the green dress in the tutorial


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Thoughts on making medieval garments

I wanted to share some thoughts with you today; things I have learned and things I find important when I design medieval clothing. Both for myself and for customers. Being new in any branch of historical reenacting or costuming can be overwhelming, and just like with all other things in life there’s no simple answers or an ultimate guide. “Just read this book, and then you will know everything”… I haven’t found it at least.

But don’t feel overwhelmed! It is such an interesting journey you have ahead, exploring and experiencing other times and new handcrafting. And there are lots of others that love to share their knowledge in this field as well. Here are some great things I have learned over the years, that I like to share whenever I can!

Choosing materials is clearly one of the more difficult things when starting with historical handcrafting, and often the simplest way to succeed in making a good outfit is to pay the price for good material and buy the same as everyone else. Seems boring at first, right? But instead of wanting to make that perfect deal on super-cheap wool in a really unique colour; think about what historical look you want to achieve with your outfit, and what qualities you would like the garment to have.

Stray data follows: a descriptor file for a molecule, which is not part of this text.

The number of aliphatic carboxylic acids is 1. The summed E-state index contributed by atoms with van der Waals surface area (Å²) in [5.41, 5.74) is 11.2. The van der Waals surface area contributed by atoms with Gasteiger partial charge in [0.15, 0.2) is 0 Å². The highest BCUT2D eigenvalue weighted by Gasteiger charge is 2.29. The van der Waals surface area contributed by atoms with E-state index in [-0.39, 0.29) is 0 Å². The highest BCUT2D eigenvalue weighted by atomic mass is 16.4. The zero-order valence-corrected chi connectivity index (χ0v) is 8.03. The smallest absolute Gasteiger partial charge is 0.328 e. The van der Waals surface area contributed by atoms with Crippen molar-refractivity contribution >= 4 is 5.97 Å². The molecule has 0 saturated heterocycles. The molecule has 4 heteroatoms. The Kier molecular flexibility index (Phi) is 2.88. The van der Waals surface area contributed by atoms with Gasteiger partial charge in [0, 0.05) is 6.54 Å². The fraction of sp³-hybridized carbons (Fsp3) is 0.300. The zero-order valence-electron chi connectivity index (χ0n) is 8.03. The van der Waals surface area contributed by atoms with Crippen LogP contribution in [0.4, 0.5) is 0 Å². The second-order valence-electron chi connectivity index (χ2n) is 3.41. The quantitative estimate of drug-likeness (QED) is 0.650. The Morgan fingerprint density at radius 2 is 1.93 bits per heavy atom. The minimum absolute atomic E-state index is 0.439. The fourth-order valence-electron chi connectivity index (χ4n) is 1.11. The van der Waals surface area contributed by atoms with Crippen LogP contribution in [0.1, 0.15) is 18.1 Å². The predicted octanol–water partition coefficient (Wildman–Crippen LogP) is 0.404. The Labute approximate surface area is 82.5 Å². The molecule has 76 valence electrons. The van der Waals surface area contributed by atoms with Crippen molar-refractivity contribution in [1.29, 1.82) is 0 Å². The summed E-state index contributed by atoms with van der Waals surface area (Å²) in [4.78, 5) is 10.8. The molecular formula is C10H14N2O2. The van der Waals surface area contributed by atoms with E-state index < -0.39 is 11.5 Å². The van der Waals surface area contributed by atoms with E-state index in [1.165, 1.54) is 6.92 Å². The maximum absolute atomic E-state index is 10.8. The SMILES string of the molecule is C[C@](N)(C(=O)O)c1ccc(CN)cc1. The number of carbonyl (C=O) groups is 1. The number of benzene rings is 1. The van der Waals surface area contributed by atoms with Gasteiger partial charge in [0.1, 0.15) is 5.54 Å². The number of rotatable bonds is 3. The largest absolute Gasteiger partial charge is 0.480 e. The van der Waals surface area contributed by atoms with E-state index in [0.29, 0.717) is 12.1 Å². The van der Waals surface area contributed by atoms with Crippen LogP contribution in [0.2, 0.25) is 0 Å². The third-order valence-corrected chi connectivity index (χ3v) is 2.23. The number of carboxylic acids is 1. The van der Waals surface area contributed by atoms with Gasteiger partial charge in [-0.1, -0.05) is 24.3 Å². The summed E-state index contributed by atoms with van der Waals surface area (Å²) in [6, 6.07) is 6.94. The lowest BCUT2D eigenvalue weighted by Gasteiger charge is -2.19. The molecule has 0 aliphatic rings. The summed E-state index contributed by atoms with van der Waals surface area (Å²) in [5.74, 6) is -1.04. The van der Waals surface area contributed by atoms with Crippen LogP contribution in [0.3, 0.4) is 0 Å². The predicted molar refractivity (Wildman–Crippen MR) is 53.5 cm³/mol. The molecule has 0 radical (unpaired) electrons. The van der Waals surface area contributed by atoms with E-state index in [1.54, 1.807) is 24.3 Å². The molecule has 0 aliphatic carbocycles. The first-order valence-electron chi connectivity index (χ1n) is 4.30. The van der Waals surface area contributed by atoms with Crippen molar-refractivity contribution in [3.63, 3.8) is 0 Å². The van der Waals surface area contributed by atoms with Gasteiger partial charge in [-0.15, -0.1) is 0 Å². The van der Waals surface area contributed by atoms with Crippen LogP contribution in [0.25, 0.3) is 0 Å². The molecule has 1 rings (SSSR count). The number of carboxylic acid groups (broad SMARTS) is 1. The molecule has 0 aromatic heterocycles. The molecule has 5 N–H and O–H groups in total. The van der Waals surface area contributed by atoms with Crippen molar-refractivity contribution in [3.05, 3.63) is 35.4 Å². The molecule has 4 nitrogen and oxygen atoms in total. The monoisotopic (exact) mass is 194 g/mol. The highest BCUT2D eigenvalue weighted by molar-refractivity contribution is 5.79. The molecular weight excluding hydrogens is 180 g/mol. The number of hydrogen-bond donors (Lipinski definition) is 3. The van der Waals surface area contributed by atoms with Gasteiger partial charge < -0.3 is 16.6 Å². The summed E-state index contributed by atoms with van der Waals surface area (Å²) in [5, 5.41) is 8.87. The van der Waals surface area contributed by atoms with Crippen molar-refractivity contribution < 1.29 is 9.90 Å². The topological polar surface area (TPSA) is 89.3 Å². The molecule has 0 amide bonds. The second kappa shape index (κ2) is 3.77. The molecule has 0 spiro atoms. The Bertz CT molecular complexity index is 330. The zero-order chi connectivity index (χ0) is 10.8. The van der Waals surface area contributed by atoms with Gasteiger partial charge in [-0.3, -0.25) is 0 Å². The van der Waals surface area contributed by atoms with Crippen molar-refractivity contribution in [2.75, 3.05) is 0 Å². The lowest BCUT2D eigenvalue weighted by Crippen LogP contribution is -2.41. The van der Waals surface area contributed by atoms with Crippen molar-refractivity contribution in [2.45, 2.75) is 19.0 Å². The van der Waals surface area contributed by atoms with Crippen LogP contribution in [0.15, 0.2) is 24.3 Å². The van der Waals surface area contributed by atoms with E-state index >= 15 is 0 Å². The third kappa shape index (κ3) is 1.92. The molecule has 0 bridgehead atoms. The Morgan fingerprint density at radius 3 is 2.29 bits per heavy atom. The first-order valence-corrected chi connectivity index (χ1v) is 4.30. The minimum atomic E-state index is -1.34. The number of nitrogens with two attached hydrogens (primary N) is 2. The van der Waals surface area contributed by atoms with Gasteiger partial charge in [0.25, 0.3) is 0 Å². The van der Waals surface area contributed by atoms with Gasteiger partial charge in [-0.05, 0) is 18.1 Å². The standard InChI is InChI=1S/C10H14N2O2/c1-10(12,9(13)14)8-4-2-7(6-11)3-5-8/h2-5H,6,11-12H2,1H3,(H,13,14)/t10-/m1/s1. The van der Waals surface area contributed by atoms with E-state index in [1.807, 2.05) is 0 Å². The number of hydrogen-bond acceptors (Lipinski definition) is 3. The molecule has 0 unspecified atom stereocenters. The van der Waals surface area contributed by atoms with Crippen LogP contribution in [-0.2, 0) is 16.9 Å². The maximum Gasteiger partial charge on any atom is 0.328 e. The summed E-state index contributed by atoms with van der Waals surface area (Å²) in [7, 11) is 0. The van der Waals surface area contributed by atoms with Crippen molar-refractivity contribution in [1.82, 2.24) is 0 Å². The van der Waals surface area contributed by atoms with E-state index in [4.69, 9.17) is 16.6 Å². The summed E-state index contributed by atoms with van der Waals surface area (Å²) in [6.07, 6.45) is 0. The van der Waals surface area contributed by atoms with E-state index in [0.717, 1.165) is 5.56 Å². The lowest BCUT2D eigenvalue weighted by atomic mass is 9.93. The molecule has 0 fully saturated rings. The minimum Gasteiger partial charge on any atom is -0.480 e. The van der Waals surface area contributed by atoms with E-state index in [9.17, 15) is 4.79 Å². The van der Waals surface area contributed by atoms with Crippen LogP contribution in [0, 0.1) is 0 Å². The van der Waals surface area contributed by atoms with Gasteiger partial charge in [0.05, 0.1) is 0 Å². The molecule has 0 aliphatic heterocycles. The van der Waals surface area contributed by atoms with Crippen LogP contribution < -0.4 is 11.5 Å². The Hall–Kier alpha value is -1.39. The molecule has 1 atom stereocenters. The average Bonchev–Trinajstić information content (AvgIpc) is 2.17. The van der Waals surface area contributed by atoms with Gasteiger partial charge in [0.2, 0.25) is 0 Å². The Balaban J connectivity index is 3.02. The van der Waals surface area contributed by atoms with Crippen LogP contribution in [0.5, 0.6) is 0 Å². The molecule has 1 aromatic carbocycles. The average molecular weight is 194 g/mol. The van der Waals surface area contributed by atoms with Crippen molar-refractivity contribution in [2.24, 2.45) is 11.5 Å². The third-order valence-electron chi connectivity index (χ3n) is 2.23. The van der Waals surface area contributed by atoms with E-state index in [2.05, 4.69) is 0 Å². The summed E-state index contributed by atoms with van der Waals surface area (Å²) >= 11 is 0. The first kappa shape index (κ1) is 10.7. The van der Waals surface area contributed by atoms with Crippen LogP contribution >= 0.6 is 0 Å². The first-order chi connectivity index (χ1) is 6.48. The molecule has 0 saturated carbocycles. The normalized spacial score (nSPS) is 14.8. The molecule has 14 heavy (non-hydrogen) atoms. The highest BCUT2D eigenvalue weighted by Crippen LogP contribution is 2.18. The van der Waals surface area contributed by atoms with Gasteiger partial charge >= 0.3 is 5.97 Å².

The places that sell fabrics especially for reenactors often produce high-quality fabrics, and their customers will come back to buy more if they like it. The chance will also be that they are knowledgeable in historical fabrics so you can find materials, colours and qualities that resemble the historical originals, whilst giving you a fabric that will last for a long time at an affordable price.

The quality of the fabric will differ with manufacturers, places of origin, type of material etc so make sure to read up a bit on what material would be good for your individual project. Look at what others say about the seller and the different fabrics they offer and learn some useful words: tabby and twill are weaving techniques, and twill is often more stretchy. Felted means the fabric has been fulled and is often less stretchy, but more weather resistant and smooth. Thin, medium and heavy are different weights in wool fabrics, whereas 120 grams etc are the weight of an m2 fabric.

Fabric shopping at The historical fabric store